On 2018-02-09, A. Wilcox <awil...@adelielinux.org> wrote:
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> From: "A. Wilcox" <awil...@adelielinux.org>
> To: misc@openbsd.org
> Message-ID: <b265c12d-d9b3-f0c0-73df-8f0ec7e83...@adelielinux.org>
> Subject: Re: LibreSSL Linux portability and OpenBSD security
> References: <slrnp7rnrq.205u....@naiad.spacehopper.org>
> In-Reply-To: <slrnp7rnrq.205u....@naiad.spacehopper.org>
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> On 02/09/18 11:48, Stuart Henderson wrote:
>> I don't understand that, Cryptography is OK with LibreSSL. There have
>> been some problems at various times but they were either patched locally
>> or fixed upstream - we're a couple of point releases behind the latest
>> at the moment with no libressl-related patches - and I'd very surprised
>> if latest upstream had problems at the moment.
> cryptography 1.9 (2017-05-29) adds support for LibreSSL 2.5.x.  The
> package in question requires <=1.8.2 due to API changes in 1.9.
> You are correct that current versions of py-cryptography work correctly
> with LibreSSL, and I was quoted out of context.  I specifically noted in
> a different email that the problem was *older* versions of cryptography.
>  It'd be much better if Taiga and Mailman3 would just upgrade their
> requirements, but that would break systems where pyca isn't at the 2.x
> API level yet, so they are hesitant to do so.

Ah thanks, yes the older one needed a patch, that one was relatively simple
as far as libressl patches go, we had this:


(though we don't have Mailman3 or Taiga in ports, so I don't know if those
in particular will work with it).

More recently I've been banging my head against things with a mixture
of OPENSSL_VERSION_NUMBER 0x101000... ifdefs, some of which need changing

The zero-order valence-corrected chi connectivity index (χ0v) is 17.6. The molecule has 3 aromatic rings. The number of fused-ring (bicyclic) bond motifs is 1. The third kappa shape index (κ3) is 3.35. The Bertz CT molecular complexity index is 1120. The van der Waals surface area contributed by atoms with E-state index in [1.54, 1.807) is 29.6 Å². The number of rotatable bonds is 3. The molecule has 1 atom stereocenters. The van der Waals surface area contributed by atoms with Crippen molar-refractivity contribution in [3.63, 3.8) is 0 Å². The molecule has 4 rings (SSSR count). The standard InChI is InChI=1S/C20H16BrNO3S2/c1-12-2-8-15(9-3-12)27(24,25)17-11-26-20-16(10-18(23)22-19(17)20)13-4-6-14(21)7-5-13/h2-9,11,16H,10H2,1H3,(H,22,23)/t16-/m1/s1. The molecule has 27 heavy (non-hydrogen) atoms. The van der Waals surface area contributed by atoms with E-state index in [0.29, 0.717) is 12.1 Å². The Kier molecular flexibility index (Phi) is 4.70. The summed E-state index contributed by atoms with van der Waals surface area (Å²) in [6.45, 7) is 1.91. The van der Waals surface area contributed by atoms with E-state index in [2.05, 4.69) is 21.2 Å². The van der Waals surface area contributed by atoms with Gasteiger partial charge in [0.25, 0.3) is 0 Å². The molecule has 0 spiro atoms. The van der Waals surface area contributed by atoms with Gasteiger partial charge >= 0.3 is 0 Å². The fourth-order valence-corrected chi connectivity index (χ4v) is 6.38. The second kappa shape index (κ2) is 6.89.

to exclude LibreSSL, but others of which need keeping. These have been
getting more complicated than previously (and obviously going to see
more of this as other programs switch to supporting OpenSSL 1.1 API).

>>> compatibility in LibreSSL?  It would be good for packages that require
>>> LibreSSL (libressl-dev) to be buildable even if openssl-dev is installed
>>> (preventing something like the above Python situation).
>> No, there wouldn't be anything left without the OpenSSL-compatible-ish
>> code.
>> The big problem is if you have programs/libraries using OpenSSL
>> they can't be linked with programs/libraries using LibreSSL.
>> (Likewise, things using OpenSSL 1.0 can't be linked with things
>> using 1.1). Many of the symbol names are the same so would conflict.
> I was more asking if headers for libtls could be installed at the same
> time as actual OpenSSL headers.  This would allow me to build and test
> different backends (i.e., software that can use either OpenSSL 1.1 or
> libtls from LibreSSL) without needing to switch to chroot.  But I see
> now why this would be impossible, so thank you for clearing that up.

For simpler things it would be quite nice to have either a version of
libtls that's been ported to OpenSSL 1.1, or a version with the
libssl/libcrypto symbols renamed.

Though looking at the programs which _actually_ use libtls at present,
they aren't going to be pulling in other libraries that might use
OpenSSL, so just installing to paths which aren't usually searched might
be enough.

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